A massive protest by lawyers in Chennai on Monday against conduct rules for advocates that the High Court issued in May following a Supreme Court directive, appears to have achieved its objective.

On Wednesday, Chief Justice of the Madras High Court, Sanjay Kishan Kaul, said that the rules would be held in abeyance for the time being.

The protest saw busloads of advocates from Kanyakumari, Madurai, Namakkal, Salem, Trichy, Coimbatore and other lower courts pouring into Chennai, where they blocked roads leading to the Madras High Court, shut down shops and attempted to forcibly enter the high court premises despite tight security.

Against code of conduct

The protest was triggered by two sections of the new rules: Section 14-A (ix): “An Advocate who browbeats and/or abuses a Judge or Judicial officer” and Section 14-A (x): “An Advocate who is found to have sent or spread unfounded and unsubstantiated allegations/petitions against a Judicial Officer or a Judge to the Superior Court”.

The rules, notified on May 25, said that lawyers who violated these sections could be debarred from practice.

In 2009, the apex court directed all high courts to frame rules of conduct for lawyers. This came after lawyer RK Anand, the counsel for the accused in Delhi’s infamous BMW hit-and-run incident, was found to have tried to influence witnesses,

The rules for lawyers in Tamil Nadu were subsequently framed following meetings between a court-appointed committee of judges of the High Court, and representatives of the Bar Council of Tamil Nadu and Puducherry, leaders of lawyers associations and others.

The lawyers said that the rules were draconian and restricted their freedom to argue cases freely.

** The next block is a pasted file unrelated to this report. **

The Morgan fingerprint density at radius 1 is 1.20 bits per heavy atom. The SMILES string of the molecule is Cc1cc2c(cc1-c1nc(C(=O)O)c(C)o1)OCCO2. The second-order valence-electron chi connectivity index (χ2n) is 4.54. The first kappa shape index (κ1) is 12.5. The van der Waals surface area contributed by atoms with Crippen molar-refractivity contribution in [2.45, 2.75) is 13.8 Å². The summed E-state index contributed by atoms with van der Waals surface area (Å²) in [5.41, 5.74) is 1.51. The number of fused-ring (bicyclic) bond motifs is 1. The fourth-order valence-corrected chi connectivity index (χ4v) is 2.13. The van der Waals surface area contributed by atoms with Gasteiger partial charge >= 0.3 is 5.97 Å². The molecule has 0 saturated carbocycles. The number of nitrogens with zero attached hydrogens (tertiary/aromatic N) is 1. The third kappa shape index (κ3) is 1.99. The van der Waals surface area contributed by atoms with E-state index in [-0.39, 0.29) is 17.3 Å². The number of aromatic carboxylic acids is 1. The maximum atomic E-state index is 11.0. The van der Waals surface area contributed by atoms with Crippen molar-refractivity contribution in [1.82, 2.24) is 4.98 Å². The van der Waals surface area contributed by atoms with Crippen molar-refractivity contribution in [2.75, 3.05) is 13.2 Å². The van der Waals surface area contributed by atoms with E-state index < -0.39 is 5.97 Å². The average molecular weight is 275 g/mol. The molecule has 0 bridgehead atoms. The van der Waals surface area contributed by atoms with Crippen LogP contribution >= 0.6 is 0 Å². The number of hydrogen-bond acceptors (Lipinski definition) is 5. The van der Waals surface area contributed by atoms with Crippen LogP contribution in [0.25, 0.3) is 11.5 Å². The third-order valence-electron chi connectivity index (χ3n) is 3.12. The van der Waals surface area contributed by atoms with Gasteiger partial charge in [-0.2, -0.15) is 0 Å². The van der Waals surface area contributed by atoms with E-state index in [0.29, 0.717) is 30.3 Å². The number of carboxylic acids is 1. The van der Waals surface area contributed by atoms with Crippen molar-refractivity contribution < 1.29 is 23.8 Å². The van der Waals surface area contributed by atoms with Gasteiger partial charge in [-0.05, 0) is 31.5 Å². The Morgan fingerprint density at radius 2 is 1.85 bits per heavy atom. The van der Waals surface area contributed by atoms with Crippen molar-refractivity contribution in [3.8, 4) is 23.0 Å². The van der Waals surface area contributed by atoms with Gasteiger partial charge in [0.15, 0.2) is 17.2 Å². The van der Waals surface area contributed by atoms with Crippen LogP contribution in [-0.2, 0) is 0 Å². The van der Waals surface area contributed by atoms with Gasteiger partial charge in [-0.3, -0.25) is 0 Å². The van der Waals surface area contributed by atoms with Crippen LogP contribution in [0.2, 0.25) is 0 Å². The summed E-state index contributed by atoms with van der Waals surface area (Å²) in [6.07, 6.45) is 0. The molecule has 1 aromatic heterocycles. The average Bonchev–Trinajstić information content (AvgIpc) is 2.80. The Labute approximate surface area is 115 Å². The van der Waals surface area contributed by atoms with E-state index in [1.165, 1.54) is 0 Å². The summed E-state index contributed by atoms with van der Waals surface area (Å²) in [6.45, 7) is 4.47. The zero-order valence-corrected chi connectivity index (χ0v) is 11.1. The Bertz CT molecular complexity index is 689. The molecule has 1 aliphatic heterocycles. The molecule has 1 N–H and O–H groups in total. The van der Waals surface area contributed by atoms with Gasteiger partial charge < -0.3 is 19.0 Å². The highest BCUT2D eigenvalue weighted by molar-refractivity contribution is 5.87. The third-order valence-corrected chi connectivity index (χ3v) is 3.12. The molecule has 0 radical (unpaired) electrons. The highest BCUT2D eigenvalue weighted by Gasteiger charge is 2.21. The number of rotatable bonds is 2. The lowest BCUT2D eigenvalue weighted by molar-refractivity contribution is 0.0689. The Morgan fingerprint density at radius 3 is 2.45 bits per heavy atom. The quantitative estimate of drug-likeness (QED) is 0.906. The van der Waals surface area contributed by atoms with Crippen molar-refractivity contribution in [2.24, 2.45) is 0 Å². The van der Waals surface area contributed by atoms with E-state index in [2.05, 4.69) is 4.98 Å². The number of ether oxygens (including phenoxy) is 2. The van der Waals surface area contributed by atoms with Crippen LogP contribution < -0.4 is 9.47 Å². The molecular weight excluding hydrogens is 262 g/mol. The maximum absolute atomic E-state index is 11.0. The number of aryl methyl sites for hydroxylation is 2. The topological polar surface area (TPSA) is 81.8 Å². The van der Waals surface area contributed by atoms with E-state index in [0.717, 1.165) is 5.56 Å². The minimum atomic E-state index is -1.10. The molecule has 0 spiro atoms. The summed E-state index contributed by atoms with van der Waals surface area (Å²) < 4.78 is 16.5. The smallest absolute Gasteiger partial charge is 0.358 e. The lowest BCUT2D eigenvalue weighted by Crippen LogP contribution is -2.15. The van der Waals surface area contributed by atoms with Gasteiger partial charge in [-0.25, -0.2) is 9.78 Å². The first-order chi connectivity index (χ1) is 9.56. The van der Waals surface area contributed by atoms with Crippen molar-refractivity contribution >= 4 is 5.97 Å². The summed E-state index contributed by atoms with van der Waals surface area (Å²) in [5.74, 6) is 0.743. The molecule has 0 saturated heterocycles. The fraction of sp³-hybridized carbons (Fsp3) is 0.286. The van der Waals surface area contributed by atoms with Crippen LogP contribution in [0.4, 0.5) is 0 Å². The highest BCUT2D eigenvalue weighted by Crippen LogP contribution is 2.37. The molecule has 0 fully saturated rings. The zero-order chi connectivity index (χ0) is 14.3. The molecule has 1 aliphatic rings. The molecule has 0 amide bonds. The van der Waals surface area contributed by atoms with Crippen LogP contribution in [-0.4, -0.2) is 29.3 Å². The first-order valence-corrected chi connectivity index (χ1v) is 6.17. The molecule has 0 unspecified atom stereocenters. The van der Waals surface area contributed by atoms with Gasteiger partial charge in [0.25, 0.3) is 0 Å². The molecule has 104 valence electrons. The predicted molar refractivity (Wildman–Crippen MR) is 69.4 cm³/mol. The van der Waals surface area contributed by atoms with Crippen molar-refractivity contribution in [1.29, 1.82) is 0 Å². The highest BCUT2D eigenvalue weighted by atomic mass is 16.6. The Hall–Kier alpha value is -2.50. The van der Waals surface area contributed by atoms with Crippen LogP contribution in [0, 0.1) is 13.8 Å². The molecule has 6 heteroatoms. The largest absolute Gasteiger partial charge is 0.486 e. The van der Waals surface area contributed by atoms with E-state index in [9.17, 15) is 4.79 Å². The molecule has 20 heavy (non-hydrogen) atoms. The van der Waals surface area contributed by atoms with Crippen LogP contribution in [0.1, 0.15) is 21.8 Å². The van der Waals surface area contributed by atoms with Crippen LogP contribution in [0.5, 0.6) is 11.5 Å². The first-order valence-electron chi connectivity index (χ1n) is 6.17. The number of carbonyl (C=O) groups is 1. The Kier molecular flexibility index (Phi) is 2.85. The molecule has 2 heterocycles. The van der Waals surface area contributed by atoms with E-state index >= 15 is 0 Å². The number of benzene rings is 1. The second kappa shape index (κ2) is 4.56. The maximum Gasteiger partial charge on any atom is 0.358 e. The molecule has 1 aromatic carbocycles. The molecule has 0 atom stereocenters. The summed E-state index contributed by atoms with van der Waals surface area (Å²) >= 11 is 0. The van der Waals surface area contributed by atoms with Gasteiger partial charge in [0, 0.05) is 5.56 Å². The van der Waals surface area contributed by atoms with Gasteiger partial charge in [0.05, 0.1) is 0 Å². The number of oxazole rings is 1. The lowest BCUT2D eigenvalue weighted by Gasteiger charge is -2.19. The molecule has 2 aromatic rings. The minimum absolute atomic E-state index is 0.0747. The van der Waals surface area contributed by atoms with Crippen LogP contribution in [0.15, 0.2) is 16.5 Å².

Chief Justice Kaul had told the lawyers in June that the new rules would not be enforced until advocates came to the court-appointed committee to submit their suggestions.

“The lawyers who were present at the meetings simply did not say anything but went out and stated that they had been disregarded,” said a sitting judge of the High Court. “We did not give any deadline either for the protesters to submit their suggestions to the committee. None of them has bothered to submit any suggestions. There is a section of lawyers intent only on flexing muscle.”

‘It’s a just cause’

The lawyers hold Justice Kaul squarely responsible for the protests. “All these problems are due to the ego of one man – Chief Justice Kaul,” said advocate Rajashekharan. “He is responsible for all these protests.”

Lawyers said that they had reason to protest. “It does not make me or anyone here happy to be protesting on the roads like this,” said C Rajashekharan, one of the advocates who joined the protest. “We are protesting against our own family. The rules have to be kept in abeyance.”

On Monday, five lawyers were arrested and sent to prison after being charged with sections relating to damaging public property and not allowing government servants to discharge their duties. The police also detained over 200 lawyers for a few hours. They were later released.

Taking the law into their hands?

This isn’t the Madras High Court’s first brush with agitating lawyers. The court has seen several such protests, as well as incidents of violence that have hampered the court’s work.